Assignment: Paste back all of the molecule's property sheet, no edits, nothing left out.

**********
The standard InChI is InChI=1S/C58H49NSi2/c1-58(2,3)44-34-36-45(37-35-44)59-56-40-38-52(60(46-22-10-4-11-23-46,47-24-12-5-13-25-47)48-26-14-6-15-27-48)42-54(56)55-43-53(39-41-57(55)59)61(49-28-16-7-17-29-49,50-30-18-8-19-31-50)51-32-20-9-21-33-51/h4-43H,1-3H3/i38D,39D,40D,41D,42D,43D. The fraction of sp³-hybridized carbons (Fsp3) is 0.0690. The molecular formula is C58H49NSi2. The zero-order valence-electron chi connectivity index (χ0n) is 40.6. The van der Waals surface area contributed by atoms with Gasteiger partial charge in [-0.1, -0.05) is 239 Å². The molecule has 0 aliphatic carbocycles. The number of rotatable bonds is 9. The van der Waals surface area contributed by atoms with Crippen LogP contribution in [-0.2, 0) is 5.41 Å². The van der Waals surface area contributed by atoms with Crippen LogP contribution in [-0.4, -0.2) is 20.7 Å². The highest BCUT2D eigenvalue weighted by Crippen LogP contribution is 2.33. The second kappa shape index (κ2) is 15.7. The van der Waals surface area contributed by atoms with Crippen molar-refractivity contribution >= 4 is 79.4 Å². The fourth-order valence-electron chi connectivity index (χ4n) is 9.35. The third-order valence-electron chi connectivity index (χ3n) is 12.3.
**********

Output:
The standard InChI is InChI=1S/C58H49NSi2/c1-58(2,3)44-34-36-45(37-35-44)59-56-40-38-52(60(46-22-10-4-11-23-46,47-24-12-5-13-25-47)48-26-14-6-15-27-48)42-54(56)55-43-53(39-41-57(55)59)61(49-28-16-7-17-29-49,50-30-18-8-19-31-50)51-32-20-9-21-33-51/h4-43H,1-3H3/i38D,39D,40D,41D,42D,43D. The fraction of sp³-hybridized carbons (Fsp3) is 0.0690. The molecular formula is C58H49NSi2. The zero-order valence-electron chi connectivity index (χ0n) is 40.6. The van der Waals surface area contributed by atoms with Gasteiger partial charge in [-0.1, -0.05) is 239 Å². The molecule has 0 aliphatic carbocycles. The number of rotatable bonds is 9. The van der Waals surface area contributed by atoms with Crippen LogP contribution in [-0.2, 0) is 5.41 Å². The van der Waals surface area contributed by atoms with Crippen LogP contribution in [-0.4, -0.2) is 20.7 Å². The highest BCUT2D eigenvalue weighted by Crippen LogP contribution is 2.33. The second kappa shape index (κ2) is 15.7. The van der Waals surface area contributed by atoms with Crippen molar-refractivity contribution >= 4 is 79.4 Å². The fourth-order valence-electron chi connectivity index (χ4n) is 9.35. The third-order valence-electron chi connectivity index (χ3n) is 12.3.